Police Offences Amendment (Repeal of Begging) Bill 2019 No. 49

[5.29 p.m.]

Ms ARMITAGE (Launceston) - Mr President, first, I thank the Leader for the many briefings we have had. It certainly clarifies many things in our minds. It is important to note, and should go without saying, that people do not beg because they want to - it is because they have to. It is an action of last resort. By retaining the offence of begging in the Police Offences Act, it criminalises what is essentially a social problem. Nobody wants to see someone kicked when they are already down.

These circumstances, which are typically fuelled by poverty, substance abuse and a myriad of further saddening circumstances, are ones a good community like ours wants to see ameliorated, not worsened. By repealing the offence of begging, we can cease to perpetuate a cycle of ongoing disadvantage for people who already live in difficult circumstances. I thank TasCOSS for its advice on the bill, which I believe has been sent to all members here. TasCOSS states, quite rightly in my opinion, that the offence of begging is antiquated and disproportionately punishes people who are poor.

Furthermore, TasCOSS argues that criminalising begging does not address the root causes of this poverty, including lack of employment opportunities, mental health, homelessness and other factors. While I absolutely agree with this, I think it is also important to be clear that this bill does not propose to address these root causes but, at the very least, sees the continued entrenchment of disadvantage that the criminalisation of begging causes. I will return to TasCOSS in a moment. Understandably, community concern relates to some of the less common instances of worrying conduct of people who are begging.

However, it seems to me that in cases where people have been charged with the offence of begging, it has coincided with other antisocial behaviours such as yelling, spitting or other abuse, which might otherwise typically be classed as assault or harassment. In other words, it has not always necessarily been the begging itself that has caused concern, but the antisocial behaviour that has accompanied it.

Commensurate with this, the expansion of the dispersal of persons power proposed to be inserted into the Police Offences Act by this bill enables police to direct a person to leave a public place if there are reasonable grounds for the belief that the person is intimidating and harassing people, or deterring or preventing the conduct of business or using a public facility.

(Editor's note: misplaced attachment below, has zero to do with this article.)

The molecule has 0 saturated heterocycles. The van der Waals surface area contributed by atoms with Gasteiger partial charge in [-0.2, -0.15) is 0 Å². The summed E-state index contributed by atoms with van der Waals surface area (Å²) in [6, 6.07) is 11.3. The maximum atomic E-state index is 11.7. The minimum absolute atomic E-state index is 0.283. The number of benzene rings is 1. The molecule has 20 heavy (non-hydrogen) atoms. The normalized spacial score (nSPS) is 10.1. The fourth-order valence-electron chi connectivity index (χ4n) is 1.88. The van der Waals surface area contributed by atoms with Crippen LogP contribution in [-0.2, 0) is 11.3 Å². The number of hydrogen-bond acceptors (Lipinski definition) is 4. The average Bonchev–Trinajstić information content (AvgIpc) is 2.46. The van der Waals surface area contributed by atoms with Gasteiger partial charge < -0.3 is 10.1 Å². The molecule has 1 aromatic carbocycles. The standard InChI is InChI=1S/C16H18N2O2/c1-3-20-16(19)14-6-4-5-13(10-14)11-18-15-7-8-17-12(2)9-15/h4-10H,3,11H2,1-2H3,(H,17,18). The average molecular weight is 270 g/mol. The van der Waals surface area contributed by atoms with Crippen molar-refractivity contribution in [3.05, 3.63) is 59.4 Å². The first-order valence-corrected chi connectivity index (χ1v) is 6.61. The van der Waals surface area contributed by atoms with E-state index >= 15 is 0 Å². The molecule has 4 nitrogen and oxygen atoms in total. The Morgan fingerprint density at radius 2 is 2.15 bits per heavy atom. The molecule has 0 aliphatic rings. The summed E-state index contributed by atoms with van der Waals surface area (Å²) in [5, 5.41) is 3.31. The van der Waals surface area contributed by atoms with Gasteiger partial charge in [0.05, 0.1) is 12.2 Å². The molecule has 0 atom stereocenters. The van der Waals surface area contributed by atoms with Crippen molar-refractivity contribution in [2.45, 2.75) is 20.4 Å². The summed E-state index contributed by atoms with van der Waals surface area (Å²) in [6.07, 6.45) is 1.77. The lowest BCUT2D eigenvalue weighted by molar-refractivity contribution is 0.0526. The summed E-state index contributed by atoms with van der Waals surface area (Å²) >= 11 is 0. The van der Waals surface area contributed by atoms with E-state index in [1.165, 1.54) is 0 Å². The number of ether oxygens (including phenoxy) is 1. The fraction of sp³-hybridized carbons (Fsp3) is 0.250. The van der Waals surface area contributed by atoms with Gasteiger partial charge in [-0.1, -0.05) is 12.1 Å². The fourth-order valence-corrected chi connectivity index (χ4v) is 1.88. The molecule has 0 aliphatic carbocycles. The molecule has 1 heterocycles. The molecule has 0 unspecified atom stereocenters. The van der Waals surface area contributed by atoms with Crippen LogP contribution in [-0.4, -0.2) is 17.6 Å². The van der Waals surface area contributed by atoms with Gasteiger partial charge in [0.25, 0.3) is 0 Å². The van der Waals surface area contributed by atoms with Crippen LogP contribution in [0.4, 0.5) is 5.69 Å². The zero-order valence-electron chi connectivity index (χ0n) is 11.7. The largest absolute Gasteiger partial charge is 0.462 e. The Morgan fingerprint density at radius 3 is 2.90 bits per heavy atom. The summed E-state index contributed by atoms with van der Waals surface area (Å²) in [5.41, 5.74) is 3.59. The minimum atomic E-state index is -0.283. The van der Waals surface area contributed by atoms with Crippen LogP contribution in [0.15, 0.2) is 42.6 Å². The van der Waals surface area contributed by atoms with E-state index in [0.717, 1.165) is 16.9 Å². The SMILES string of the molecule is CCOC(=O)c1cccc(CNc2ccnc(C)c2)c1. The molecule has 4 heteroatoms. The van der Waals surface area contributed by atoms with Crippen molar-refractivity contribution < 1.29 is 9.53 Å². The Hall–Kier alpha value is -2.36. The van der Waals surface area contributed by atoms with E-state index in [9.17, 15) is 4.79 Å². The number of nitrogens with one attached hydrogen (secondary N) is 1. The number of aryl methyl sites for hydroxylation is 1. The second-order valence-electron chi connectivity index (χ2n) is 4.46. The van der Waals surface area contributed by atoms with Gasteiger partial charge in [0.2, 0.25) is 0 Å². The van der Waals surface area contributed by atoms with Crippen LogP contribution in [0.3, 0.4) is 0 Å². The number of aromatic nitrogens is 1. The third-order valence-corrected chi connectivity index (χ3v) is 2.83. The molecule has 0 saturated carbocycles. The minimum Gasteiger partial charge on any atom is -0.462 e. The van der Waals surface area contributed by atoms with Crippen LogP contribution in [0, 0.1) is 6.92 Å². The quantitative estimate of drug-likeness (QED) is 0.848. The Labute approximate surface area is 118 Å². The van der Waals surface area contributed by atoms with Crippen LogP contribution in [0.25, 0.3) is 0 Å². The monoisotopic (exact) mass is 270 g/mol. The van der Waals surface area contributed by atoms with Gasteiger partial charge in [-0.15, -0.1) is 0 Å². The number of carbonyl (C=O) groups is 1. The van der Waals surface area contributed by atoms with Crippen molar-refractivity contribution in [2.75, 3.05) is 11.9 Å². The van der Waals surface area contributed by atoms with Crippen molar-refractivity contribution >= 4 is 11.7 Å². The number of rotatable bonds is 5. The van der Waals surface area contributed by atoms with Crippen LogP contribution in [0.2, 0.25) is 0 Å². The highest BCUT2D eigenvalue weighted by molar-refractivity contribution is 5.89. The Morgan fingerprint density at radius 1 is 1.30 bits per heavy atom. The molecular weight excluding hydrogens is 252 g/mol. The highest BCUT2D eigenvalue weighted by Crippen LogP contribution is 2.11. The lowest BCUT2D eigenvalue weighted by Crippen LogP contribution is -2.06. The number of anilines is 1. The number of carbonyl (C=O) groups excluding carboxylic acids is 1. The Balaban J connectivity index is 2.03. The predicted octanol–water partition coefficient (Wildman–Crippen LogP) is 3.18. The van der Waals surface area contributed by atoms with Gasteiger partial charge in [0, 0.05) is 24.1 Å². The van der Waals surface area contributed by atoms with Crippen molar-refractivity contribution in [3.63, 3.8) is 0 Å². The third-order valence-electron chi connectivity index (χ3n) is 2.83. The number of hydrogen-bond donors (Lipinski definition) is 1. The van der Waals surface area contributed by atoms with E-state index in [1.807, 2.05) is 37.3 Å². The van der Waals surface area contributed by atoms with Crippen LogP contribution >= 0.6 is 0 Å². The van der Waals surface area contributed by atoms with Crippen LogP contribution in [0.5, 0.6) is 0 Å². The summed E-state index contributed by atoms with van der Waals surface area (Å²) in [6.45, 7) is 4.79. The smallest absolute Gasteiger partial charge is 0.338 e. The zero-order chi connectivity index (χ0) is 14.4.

This bill does not empower police to move a person on simply because they are begging - only if they are begging and engaging in intimidation and harassment, prevention of business patronage or use of a public facility. This clearly defines prohibited conduct, and thus prescribes police very certain circumstances in which a move-on direction can be issued. This, to my mind, is entirely reasonable, and I support it because it does not continue to criminalise begging, but ensures that there are measures that can be enacted if directions are not complied with.

It also ensures that the move-on power is constrained enough to apply only in those circumstances, and not to broader situations, activities or classes of people. The bill also provides a list of public facilities, to clarify the nature of the facilities to which it refers. I understand that this is not an exhaustive list, but it does provide further guidance for police where they might consider issuing a move-on order, or to the judiciary if they are required to interpret and apply this if it becomes law.

I believe this is a well-drafted, well-reasoned and compelling bill. It makes sense to cease criminalising begging, but to also listen to the concerns of our community in instances where begging coincides with other antisocial behaviour, and where it has an adverse effect on the patronage of business or use of public facilities.

To return briefly to TasCOSS's advice on this bill, I understand that it feels that the expansion of police move-on powers is unnecessary. However, I reiterate that I believe this a well-drafted bill. I note that in the other place, some support was expressed for the minister's consideration of conducting a review of the results of the act at the end of its first year to ensure no unintended consequences have occurred.

I, too, would support this measure, and would further encourage the minister and the department to continue seeking the expertise and assistance of our social service organisations such as TasCOSS and Shelter Tasmania, amongst many others, as the act is implemented.

I support the bill.

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